EGU General Assembly 2020
© Author(s) 2020. This work is distributed under
the Creative Commons Attribution 4.0 License.

Wind erosion of microplastics from soils: implications for microplastic dispersal and distribution

Joanna Bullard1, Annie Ockelford2, Cheryl McKenna Neuman3, and Patrick O'Brien3
Joanna Bullard et al.
  • 1Loughborough University, Geography, Leicestershire, United Kingdom of Great Britain and Northern Ireland (
  • 2School of Environment & Technology, University of Brighton, Brighton BN2 4GJ, UK
  • 3Geography Department, Trent University, 1600 West Bank Drive, Peterborough, Ontario K9J 7B8, Canada

Microplastics have potentially deleterious effects on environments and ecosystems.  The main research focus for translocation of microplastics has been via water, however recent studies of soils in the Alps and Middle East indicate airborne transport following wind erosion may also be significant.  This paper reports wind tunnel studies to determine the extent to which two types of low density microplastic (microbeads and fibres) may be preferentially transported from different substrates – a well-sorted quartz sand and a poorly-sorted soil containing 13% organics.  The polyethylene microbeads had a size range of 212-250 microns and density of 1.2 g cm3.  The polyester fibres were 5000 microns long and 500-1000 microns in width with a density of 1.38 g cm3.  Concentrations of microplastics in the initial wind tunnel bed ranged from 40-1040 mg kg-1 and the wind tunnel was used to determine the wind speeds at which intermittent and continuous saltation occurred using 0.25 m s-1 increments.  Microplastics were entrained for all experiments regardless of the type of microplastic or substrate but the threshold for entrainment was higher for soils (>10.8 m s-1) than for the sand bed (>6.9 m s-1).  The lowest enrichment ratios (ER) for microplastics were associated with the entrainment of beads from the soil bed (ER = 0.5-7) whilst the highest ERs were found for fibres entrained from the soil bed (ER 100 - >1000).  Overall fibres were more likely to be entrained by wind than beads.  The data will subsequently be used to explore the microplastic concentrations and emissions at source required to account for reported microplastic deposition at sink locations.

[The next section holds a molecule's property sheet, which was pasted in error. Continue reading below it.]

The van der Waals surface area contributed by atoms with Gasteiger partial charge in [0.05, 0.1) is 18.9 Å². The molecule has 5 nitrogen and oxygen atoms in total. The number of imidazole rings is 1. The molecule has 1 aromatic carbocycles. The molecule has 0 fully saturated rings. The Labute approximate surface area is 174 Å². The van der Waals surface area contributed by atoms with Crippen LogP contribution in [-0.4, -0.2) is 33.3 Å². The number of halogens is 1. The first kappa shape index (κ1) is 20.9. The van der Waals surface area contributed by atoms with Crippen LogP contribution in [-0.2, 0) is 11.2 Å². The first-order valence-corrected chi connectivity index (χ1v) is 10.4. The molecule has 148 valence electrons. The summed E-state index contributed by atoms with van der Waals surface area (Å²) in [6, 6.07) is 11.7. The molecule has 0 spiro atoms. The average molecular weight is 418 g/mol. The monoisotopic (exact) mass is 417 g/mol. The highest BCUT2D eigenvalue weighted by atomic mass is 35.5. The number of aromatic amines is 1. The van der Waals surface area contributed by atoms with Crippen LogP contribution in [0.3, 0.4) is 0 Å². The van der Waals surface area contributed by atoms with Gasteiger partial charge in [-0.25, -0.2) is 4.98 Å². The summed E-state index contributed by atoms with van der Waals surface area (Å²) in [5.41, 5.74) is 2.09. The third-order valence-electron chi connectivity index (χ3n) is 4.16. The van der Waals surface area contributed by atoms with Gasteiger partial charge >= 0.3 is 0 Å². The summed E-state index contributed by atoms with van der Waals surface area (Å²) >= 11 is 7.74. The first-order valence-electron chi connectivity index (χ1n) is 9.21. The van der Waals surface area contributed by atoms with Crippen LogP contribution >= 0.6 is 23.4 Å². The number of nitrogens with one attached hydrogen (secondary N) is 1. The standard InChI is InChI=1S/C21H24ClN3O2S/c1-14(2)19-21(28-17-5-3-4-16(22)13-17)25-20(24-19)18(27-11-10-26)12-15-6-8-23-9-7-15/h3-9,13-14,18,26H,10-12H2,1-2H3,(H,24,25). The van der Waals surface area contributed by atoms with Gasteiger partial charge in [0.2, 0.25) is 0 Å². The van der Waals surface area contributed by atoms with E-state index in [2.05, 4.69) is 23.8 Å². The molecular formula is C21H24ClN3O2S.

How to cite: Bullard, J., Ockelford, A., McKenna Neuman, C., and O'Brien, P.: Wind erosion of microplastics from soils: implications for microplastic dispersal and distribution, EGU General Assembly 2020, Online, 4–8 May 2020, EGU2020-7847,, 2020

This abstract will not be presented.